By Marsha Sutton
Senior Education Writer
A report published Aug. 17 stating that Solana Beach School District’s Skyline School has 25.9 percent of its kindergartners opting out of required vaccinations is technically accurate, but the fact that Skyline primarily serves students in grades 4-6 was not noted.
“I do think that only looking at a small grade level in isolation might be misleading,” said SBSD superintendent Leslie Fausset.
Fausset said there are 20 students out of a total enrollment of 491 who have waived vaccinations, which is about 4 percent.
The article, published in the San Diego Union-Tribune based on data collected by the Watchdog Institute at San Diego State University, included a chart that listed schools in the county with more than 25 percent of kindergartners declining to be immunized based on personal beliefs. Twelve county schools made the list, and Skyline was ranked 12th.
No information on total kindergarten enrollment, total school enrollment or the school’s grade configuration was provided in the print version of the report, making it difficult to ascertain the percentage of unvaccinated students in relation to total enrollment.
For example, a K-3 school with 25 percent unvaccinated kindergartners would represent a higher number of total unvaccinated students than would a grades 4-6 school with a small alternative K-6 program.
Fausset said Skyline has about 300 students in its regular fourth- through sixth-grade classes. An alternate Global Education program at the school, serving kids in kindergarten through sixth grade, has 182 students.
Of the 182 Global Education students, 27 are kindergartners, representing about 5.7 percent of the school’s total enrollment. It is these 27 students the report referenced when it claimed that over one-quarter of Skyline’s kindergartners — about seven students — opted out of required immunizations.
A more complete picture was provided in the on-line version of the report which, unlike the printed version, included data showing total kindergarten enrollment and the number choosing to opt out of vaccinations.
The printed version of the chart indicated that the school with the most opt-outs, at 83.3 percent, is Oasis Community in the Encinitas Union School District. But the expanded chart available in the on-line report showed that the school’s total kindergarten enrollment is 12 students, 10 of whom opted out.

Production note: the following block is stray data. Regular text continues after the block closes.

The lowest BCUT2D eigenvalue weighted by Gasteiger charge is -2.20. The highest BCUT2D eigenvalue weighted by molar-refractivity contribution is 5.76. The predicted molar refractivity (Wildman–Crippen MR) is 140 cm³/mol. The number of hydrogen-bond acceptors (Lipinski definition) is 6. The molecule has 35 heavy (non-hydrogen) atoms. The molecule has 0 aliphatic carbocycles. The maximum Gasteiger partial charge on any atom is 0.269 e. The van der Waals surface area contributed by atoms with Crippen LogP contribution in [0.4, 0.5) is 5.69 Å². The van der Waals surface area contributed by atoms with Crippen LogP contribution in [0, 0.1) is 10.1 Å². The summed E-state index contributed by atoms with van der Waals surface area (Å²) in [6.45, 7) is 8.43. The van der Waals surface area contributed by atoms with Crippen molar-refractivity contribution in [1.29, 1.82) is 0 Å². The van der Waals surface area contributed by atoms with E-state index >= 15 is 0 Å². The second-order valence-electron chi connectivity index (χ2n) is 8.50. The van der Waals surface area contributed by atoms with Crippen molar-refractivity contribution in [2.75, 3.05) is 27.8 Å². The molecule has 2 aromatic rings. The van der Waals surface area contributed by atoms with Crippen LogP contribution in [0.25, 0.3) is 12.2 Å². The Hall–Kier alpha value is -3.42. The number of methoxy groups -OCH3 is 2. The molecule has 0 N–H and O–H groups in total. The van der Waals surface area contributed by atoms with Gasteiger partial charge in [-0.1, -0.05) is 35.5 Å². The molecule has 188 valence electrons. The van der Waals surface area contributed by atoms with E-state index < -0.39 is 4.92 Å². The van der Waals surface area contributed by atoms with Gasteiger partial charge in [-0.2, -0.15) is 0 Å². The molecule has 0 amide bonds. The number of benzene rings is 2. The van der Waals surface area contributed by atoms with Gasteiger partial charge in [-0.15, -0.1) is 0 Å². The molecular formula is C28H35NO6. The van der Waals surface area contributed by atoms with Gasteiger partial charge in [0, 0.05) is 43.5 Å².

Although Oasis topped the list with 83.3 percent exemptions, it also had the lowest number of kindergartners of any school listed. The highest was Julian Charter with 127 kindergartners — 33 of whom opted out (26 percent).
Fausset provided the following information on the number of students at all grade levels at all six Solana Beach schools that have opted out of vaccinations:
Carmel Creek, grades K-4 with a total enrollment of 515, had 10 waivers, a 2 percent opt-out rate. Solana Highlands, K-4 with 560 students, had 21 waivers, 3.7 percent opting out. Solana Pacific, grades 5-6 with 478 students, had three waivers, 0.6 percent opting out. Solana Santa Fe, K-6 with 406 students, had 13 waivers, 3.2 percent opting out. Solana Vista, K-3 with 434 students, had 28 waivers, 6.4 percent opting out. Skyline, with 491 students, had 20 waivers, 4 percent opting out.
The Watchdog report stated that California is one of 20 states that allow exemptions from required vaccinations based on personal beliefs. Health officials say waivers are often submitted because it’s easier than locating and copying vaccination records.
“I don't know the reasons parents have for electing to opt out,” Fausset said in an email. “I think there are a range of reasons.” But she noted that the district’s school nurses “work very hard to make sure that students are immunized.”